Inconsistency with the Internal Consistency Test

Author:Mackenzie Catherine Schott
Position:J.D., 2017, Paul M. Hebert Law Center, Louisiana State University.
Inconsistency with the Internal Consistency Test
Taxpayers, rejoice. Maryland, pay up. The Supreme Court’s recent
holding in Comptroller of the Trea sury of Maryland v. Wynne triggered
some harsh consequences, which included Maryland paying taxpayers
nearly $200 million in tax refunds.1 The implications of the Court’s
decision, however, were hidden underneath a murky analysis of the
constitutionality of a Maryland tax law.2 The Supreme Court ultimately
struck down the law for violating the dormant Commerce Clause,3 which
in turn caused the state to make large payouts of refunds to taxpaying
residents, who, the Court held, had collectively paid millions in
unconstitutional state taxes.4
Wynne has immediate practical consequences for states and taxpayers,
and a glimpse into the Maryland aftermath gives an indication of what
other states might encounter. After the Supreme Court struck down
Maryland’s partial tax credit law, determining that it violated the internal
consistency test, the state cured the unconstitutionality by amending the
law to now offer a full tax credit.5 Additionally, Maryland chose to apply
this change retroactively, thus offering a refund to any taxpayer who
1. Bill Turque, Court: Maryland has Been Wrongly Double-Taxing Residents
Who P ay I ncome Ta x to Other Sta tes, WASH. POST (May 18, 2015), https:
a4c7_story.html [].
2. See infra Part II.C.
3. Comptroller of the Treasury of Md. v. Wynne, 135 S. Ct. 1787, 1795 (2015).
4. Although the Wynne decision pr ovided no discussion on whether the
decision would apply retroactively, the Court articulated its rule on retroactivity
when discussing the application of the Armco decision. See Armco, Inc. v.
Hardesty, 467 U.S. 638 (1984). See also Ashland Oil, Inc. v. Caryl, 497 U.S. 916
(1990). In Ashland, the Court stated the general rule that “constitutional decisions
apply retroactively to all cases on dir ect review.” Id . at 918. Exceptions to the
general rule exist, as articulated in Chevron Oil Co. v. Huson. 4 04 U.S. 97, 106
(1971). Because Wynne likely falls under the general rule and not an exception,
Maryland chose to apply Wynne retroactively, thus offering refunds.
5. H.B. 72, 2015 Leg., Reg. Sess. (Md. 2015), http://mgaleg.maryland
.gov/2015RS/bills/hb/hb0072f.pdf [] (codified as
amended at MD. CODE ANN., TAXGEN. § 10-703(a) (West 2016)). See Wynne, 135
S. Ct. at 1806.
overpaid taxes under the unconstitutional law.6 This decision will cost
Maryland an estimated $200 million in refunds,7 and it also means that
Maryland will collect nearly $40 million less in tax revenue going
forward.8 This tax revenue decrease means budget cuts for Maryland
counties, which might result in cutting some services offered to residents.9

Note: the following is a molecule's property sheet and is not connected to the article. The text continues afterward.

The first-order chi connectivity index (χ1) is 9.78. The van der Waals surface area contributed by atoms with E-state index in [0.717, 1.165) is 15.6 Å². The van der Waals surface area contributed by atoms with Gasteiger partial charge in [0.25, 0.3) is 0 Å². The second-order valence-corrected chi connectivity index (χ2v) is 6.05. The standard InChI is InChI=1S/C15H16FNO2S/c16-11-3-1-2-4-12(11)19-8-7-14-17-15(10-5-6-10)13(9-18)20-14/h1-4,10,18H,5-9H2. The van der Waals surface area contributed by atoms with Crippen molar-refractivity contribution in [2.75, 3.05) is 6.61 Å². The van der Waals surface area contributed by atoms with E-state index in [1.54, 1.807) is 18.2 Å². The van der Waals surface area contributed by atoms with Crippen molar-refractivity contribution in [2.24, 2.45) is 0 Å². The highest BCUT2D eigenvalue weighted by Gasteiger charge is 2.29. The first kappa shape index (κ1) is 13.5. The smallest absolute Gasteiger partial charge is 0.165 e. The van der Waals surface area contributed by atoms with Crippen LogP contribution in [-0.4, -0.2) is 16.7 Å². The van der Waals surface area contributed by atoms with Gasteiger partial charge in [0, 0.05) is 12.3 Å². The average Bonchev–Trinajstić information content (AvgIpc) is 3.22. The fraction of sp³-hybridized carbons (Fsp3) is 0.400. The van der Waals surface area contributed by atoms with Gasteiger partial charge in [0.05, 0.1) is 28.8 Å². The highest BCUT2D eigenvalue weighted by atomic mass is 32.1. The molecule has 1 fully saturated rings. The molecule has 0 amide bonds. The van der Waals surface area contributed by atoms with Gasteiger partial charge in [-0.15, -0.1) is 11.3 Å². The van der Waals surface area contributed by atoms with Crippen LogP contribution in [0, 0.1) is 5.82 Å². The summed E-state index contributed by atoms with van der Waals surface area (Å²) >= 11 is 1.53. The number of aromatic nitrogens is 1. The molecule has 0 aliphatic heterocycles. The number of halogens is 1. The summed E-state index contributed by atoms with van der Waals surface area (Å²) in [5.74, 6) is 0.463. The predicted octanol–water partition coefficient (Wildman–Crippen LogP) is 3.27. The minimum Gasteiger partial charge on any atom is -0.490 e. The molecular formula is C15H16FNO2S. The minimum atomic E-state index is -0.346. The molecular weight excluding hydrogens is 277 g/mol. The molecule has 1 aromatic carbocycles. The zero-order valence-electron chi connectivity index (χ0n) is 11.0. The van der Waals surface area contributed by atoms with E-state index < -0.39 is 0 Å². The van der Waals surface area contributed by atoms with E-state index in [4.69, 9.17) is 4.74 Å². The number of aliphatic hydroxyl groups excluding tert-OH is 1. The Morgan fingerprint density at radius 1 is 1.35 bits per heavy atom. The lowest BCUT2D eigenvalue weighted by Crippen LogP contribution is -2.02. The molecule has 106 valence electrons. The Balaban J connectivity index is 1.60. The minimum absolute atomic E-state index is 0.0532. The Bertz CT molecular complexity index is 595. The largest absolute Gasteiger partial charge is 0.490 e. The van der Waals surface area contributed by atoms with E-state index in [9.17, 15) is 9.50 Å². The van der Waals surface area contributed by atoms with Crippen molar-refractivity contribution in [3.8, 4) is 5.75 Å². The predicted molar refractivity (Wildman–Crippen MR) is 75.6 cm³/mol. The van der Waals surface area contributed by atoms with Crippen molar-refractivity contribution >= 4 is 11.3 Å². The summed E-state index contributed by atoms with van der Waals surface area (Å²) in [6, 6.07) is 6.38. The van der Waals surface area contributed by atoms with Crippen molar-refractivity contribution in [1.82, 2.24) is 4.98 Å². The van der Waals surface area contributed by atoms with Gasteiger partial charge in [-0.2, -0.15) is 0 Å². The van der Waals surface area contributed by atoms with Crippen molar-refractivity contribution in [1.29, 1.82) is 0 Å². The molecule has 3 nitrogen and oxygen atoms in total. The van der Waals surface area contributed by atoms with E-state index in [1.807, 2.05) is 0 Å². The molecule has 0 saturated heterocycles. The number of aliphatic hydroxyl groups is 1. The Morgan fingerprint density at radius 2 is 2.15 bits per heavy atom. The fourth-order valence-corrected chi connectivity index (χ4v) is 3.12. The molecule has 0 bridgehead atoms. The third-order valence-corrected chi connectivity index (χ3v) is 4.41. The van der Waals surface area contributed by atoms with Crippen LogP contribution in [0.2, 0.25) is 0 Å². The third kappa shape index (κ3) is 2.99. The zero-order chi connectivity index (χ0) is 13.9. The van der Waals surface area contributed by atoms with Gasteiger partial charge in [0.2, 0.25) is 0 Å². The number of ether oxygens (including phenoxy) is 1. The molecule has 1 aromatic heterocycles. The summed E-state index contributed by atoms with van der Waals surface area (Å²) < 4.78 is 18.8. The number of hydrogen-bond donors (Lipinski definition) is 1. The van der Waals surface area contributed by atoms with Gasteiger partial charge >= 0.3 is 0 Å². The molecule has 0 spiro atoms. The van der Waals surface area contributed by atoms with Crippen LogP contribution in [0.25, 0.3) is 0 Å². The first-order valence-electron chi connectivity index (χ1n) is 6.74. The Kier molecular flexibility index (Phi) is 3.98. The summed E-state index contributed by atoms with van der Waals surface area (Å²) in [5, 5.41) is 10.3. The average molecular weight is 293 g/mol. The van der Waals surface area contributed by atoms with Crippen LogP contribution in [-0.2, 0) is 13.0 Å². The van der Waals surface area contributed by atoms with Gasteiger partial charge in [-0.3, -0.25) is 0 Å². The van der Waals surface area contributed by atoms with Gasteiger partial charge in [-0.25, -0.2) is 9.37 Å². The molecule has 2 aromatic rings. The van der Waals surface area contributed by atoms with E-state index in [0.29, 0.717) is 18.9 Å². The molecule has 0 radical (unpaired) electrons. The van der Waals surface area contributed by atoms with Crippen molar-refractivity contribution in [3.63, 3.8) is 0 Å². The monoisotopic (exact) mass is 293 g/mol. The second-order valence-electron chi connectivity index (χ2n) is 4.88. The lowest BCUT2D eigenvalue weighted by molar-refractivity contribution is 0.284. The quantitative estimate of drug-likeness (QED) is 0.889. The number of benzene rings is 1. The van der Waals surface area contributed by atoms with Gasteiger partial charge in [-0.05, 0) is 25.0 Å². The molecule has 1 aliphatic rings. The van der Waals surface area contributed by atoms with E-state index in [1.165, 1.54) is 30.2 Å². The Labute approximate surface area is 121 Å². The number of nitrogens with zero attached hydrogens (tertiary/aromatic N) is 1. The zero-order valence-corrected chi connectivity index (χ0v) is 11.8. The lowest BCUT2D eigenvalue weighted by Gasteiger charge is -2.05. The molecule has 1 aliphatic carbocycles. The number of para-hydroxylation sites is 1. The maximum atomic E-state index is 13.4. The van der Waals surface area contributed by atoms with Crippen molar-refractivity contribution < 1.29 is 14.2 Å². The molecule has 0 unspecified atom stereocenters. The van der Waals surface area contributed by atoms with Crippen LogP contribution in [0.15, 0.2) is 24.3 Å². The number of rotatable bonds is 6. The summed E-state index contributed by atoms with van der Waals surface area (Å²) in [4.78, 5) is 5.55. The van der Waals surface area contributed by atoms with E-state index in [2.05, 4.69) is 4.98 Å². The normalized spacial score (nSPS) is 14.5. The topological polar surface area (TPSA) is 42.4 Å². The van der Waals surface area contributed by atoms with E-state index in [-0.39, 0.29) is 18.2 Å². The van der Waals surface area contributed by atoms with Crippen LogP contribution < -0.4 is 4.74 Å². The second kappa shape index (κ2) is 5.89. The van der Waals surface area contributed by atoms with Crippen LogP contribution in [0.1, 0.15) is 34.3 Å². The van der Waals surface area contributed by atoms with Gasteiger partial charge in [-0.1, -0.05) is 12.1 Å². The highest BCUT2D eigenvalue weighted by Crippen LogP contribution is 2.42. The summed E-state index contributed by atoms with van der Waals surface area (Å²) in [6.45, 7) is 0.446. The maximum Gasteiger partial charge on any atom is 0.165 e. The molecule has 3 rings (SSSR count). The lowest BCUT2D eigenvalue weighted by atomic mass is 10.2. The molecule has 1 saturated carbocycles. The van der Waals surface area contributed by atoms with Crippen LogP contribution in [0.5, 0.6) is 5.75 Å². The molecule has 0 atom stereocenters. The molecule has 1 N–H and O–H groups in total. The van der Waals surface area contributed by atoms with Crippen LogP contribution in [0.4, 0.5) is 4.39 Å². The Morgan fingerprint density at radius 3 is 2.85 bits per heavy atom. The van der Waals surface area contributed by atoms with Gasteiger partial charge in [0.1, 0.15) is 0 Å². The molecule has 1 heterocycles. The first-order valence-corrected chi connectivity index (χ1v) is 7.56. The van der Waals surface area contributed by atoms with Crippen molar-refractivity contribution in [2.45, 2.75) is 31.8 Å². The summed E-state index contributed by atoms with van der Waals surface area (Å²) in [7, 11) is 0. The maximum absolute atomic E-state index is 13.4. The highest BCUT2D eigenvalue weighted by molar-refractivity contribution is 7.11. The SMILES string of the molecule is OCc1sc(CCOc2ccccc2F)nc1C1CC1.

These changes in Maryland are just the beginning. Some commentators
have speculated that New York tax law might encounter a challenge
similar to the one in Wynne,10 while Kansas has already issued guidance
on its tax law changes under Wynne.11 The consequences in Maryland,
New York, and Kansas foreshadow what other states will likely suffer if
and when their similar tax laws are challenged.
Unfortunately, the broader legal implications of Wynne are far less
clear than its practical ones for the resident taxpayers of Maryland and
other states. Wynne presented the Court with the opportunity to clarify a
historically confusing and ambiguous area of dormant Commerce Clause
doctrine, but the Court’s opinion in Wynne failed to meet this challenge.12
6. Bill Turque, Maryland, Opponent of Wynne Tax Case, Now Encouraging
Residents to Seek Refunds, WASH. POST (Sept. 28, 2015), https://www.washington
_story.html []. See supra note 4 and accompanying text.
7. Turque, supra note 6. See su pra note 4 and accompanying text. After
Maryland’s decision to apply its tax amendment retroactively, Maryland instructed
taxpayers to collect any authorized refunds for any taxes overpaid to Maryland. The
Maryland comptroller office issued a bulletin informing Maryland taxpayers of the
required action for collecting refunds. Comptroller of the Treasury of Maryland v.
Wynne: F requently Asked Questions, COMPTROLLER OF MD., http://taxes.maryland
Wynne_Case/Initial_Wynne_FAQs.pdf [] (last
updated Dec. 7, 2015).
8. Turque, supra note 1.
9. Bill Turque & Donna St. George, Leggett Proposes $50 Million in Cuts to
New Montgomery Budget, WASH. POST (July 9, 2015), https://www.washingtonpost
budget/2015/07/08/652fb730-25b8-11e5-b77f-eb13a215f593_story.html [https://per].
10. Ashlea Ebeling, Wynne Decision Boon To NYC Pied -A-Terre Owners,
FORBES (May 21, 2015, 7:59 AM),
502 [].
11. Brian Kirkell, Kansas DOR P rovides Guida nce in Response to Wynne,
RSM (Aug. 11, 2015),
dor-provides-guidance-in-response-to-wynne.html [].
12. See, e.g., Bradley W. Joondeph, The Meaning of Fair Apportionment and
the Prohibition on Extra territoria l State Taxation, 71 FORDHAM L. REV. 149, 149

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